Saturday, January 31, 2009

Menger on Orders of Goods

This post is part of a series exploring Principles of Economics by Carl Menger.  The following explores content from chapter 1.

Previously in this series: Menger on Goods

Menger's calls goods which satisfy needs directly "goods of the first order" (also known in modern terminology as "consumer's goods"); examples would include bread ready for the eating, a house ready to be lived in, a back rub ready to be enjoyed, or a romance ready to be cherished.1. He calls goods which satisfy needs only indirectly, through producing a good of the first order, a... (you guessed it) "good of the second order"; i.e., the flour to make the bread, the wooden beams to build the house, the training of the masseuse, or the wooing of the girl. Third order goods are those which produce second order goods (grain mills, trees to be chopped... you get the picture), and so on. Goods of second order or higher are now called "producer's goods" or "capital goods".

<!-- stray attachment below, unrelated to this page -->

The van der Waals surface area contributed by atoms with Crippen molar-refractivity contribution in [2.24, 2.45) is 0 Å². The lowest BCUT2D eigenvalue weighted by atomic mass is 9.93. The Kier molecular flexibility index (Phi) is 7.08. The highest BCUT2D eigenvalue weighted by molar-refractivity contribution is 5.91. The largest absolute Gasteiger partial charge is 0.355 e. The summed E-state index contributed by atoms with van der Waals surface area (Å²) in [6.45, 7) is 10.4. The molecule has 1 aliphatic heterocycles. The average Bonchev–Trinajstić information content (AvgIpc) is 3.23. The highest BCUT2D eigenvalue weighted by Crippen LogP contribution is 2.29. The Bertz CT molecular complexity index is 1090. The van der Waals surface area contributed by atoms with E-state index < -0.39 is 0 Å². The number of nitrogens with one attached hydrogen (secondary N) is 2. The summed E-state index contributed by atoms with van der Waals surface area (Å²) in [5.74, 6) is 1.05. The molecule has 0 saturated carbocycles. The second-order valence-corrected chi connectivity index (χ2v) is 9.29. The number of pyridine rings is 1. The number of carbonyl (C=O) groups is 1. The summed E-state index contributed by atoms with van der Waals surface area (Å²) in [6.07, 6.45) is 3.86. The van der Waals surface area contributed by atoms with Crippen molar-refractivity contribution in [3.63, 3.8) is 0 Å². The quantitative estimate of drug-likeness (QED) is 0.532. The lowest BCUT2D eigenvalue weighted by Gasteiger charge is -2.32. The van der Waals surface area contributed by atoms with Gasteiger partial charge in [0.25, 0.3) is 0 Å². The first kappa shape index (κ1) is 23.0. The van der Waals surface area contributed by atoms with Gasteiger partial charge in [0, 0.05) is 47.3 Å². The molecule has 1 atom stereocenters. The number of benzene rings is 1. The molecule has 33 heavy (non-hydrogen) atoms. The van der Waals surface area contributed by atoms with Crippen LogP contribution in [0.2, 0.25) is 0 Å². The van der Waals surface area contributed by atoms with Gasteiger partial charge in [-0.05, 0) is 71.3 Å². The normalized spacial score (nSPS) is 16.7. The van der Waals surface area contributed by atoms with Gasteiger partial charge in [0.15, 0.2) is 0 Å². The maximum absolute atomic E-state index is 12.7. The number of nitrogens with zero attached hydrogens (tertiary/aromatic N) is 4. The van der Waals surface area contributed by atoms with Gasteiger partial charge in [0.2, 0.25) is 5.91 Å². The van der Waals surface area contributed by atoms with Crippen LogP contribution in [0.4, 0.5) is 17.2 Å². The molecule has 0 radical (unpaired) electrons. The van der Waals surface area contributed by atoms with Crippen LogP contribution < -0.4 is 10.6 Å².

1 Menger includes non-physical goods like services and relations in his definition of a good.

Next in this series: Menger on Complementary Goods

No comments: